What J. Gary Cooper and Miss Black Mobile Taught Me About Leadership

It's a new year. Perhaps you, like me, find yourself reflecting. Take a minute to reflect. Take a minute to think back with me. Who has helped you, encouraged you, breathed life into your dreams? You have someone. We all do. At least one person, probably more.

Besides my parents, one of my dream-breathers was Mr. J. Gary Cooper of Mobile, AL.

He was an influential person who spoke belief, spoke confidence, spoke opportunity into my life. He believed in my capabilities before I could even see them -- even recognize them.

But before I tell you more, have you heard of J. Gary Cooper? If not, you should know...

Photo credit: U.S. SEC

He is an African-American man who graduated from Notre Dame in 1958 -- a history-making event in-and-of itself. He then made further history in 1966 when he became the first black to lead a Marine rifle company into combat. He received two Purple Hearts and a Bronze Star for heroism during the Vietnam War. In 1971, he became the first black officer to command a Marine Reserve unit, a Mobile-based reconnaissance company. He also was the first African-American to attain the rank of General from Marine infantry ranks. After his service in the military, he became a well-respected businessman in Mobile. In 1973, he was elected to the Alabama legislature. In '78, the governor of Alabama named him to his cabinet as the Commissioner of the Alabama State Department of Human Resources. In 1989, President Bush appointed him Assistant Secretary of the Air Force where he played a role in planning the Gulf War. A few years later, President Clinton appointed him as U.S. Ambassador to Jamaica.

But when I was growing up, J. Gary Cooper was my best friend's dad.

And his touch breathed life into my dreams. Cooper was able to expose me to things I didn't even know existed. For example, the first time I flew on a private plane was because of Mr. Cooper. We flew from Mobile to Montgomery. (Now don't be too impressed, it was just a little crop duster.) But, you get my point.

He allowed me to see past the poverty around me to a world full of possibilities. To a world outside of what I could see in front of me. He opened the door for me to create a new world view.

Isn't that the definition of a true leader? Enabling others to see past seemingly insurmountable odds. To see past the world in front of us. To make our dreams attainable. To breath life into our dreams.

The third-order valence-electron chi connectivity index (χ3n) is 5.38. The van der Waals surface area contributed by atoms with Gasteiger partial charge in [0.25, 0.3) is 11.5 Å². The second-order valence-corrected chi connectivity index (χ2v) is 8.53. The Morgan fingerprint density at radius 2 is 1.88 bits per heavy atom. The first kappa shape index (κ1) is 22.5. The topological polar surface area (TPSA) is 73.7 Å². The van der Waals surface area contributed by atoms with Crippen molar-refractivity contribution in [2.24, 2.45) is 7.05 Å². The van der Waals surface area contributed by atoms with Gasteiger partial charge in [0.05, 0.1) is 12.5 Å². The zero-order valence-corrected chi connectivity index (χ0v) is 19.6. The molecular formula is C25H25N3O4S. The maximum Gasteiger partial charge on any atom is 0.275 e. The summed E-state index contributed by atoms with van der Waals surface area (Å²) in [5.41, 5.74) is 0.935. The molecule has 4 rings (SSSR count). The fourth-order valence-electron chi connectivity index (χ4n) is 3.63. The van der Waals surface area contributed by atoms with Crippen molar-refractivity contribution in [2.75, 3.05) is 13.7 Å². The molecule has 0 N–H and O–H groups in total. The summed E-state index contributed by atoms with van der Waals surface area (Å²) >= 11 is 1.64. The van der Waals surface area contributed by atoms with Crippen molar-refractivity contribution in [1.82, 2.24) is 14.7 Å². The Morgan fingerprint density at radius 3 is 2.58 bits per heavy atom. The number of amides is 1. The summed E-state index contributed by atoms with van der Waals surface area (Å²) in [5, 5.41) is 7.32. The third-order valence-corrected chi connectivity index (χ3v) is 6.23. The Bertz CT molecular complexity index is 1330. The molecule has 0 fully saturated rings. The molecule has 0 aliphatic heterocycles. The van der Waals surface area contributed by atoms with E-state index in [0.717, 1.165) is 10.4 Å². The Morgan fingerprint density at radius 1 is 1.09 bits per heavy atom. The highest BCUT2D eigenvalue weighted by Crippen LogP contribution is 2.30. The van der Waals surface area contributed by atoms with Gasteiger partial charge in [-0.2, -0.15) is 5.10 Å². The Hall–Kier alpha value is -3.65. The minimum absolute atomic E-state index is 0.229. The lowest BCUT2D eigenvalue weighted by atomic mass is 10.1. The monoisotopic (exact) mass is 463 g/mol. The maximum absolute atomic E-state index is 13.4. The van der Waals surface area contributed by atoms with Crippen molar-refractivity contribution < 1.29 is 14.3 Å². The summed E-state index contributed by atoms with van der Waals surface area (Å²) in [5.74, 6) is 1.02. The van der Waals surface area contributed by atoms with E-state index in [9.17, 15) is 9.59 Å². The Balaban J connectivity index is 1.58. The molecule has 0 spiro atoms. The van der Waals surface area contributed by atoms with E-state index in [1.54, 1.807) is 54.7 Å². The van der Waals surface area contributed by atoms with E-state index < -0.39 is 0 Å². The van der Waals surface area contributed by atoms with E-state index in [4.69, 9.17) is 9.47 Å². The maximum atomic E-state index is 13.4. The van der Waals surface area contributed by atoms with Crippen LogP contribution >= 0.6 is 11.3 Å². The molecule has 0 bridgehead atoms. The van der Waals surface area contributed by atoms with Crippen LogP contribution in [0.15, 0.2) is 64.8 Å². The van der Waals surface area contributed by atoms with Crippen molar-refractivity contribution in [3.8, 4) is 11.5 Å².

To breath life into MY dreams...

At age 18, I was encouraged to enter the Miss Black Mobile Beauty Pageant. Things were still pretty segregated at that time and pursuing Mobile's Junior Miss pageant wasn't open to blacks. So... Miss Black Mobile it was.

Needless to say, I was nervous. I was scared. I was so in fear of being rejected.

I have come to learn from teaching and coaching others that these are precisely the kind of fears that hold us back. We must learn how to push past our fears and our doubts to move into that space of possibility.

As part of the pageant, I had to go to businesses around Mobile asking for sponsorship money to cover costs that my parents couldn't (like pageant gowns and other items). And J. Gary Cooper was one of my main contributors. He was willing to invest in my future.

And you know what? I won. I became Miss Black Mobile and went onto state where I was a runner-up to Miss Black Alabama.

J. Gary Cooper gave me permission to be first. To do it afraid. To do it trembling with my stomach in knots. Words spoken caringly are a powerful catalyst to unleash talent. And that is exactly what he did.

I cannot tell you how many times throughout my life -- both professional and personal -- I have called on that same wisdom and belief in myself that my parents and J. Gary Cooper had in me. So many people still struggle with being "the first." But we must encourage -- convince -- each other to lean in. Somebody has to be first. Somebody has to break the barriers. For there are still so many to be broken. There is still much work left to be done to give the next generation permission to step out.

We ALL have people who have absolutely changed the trajectory of our lives. One of mine was J. Gary Cooper.

Who were yours?

More importantly, are YOU that person in someone else's life? Are YOU breathing life into someone else's dreams? Whose potential are YOU unleashing? What door are YOU opening for someone else?

And women, a special note to you... It is time for us to open the door and bring more women with us to the table!

Make 2014 the year that YOU are the dream-breather to someone else.

"Success each day should be judged by the seeds sown, not the harvest reaped."

-John C. Maxwell

Oh, and the question that helped me win Miss Black Mobile? When I was asked about fashion, I said, "Fashions will come and go, but you have to know who you are. You cannot adapt yourself to what the world says. (And as I wrote later in Her Corner Office...) Success comes from the inside out... not from outward style or adornment."

I know, right? At the time, I absolutely did not know that was in me.

But J. Gary Cooper did.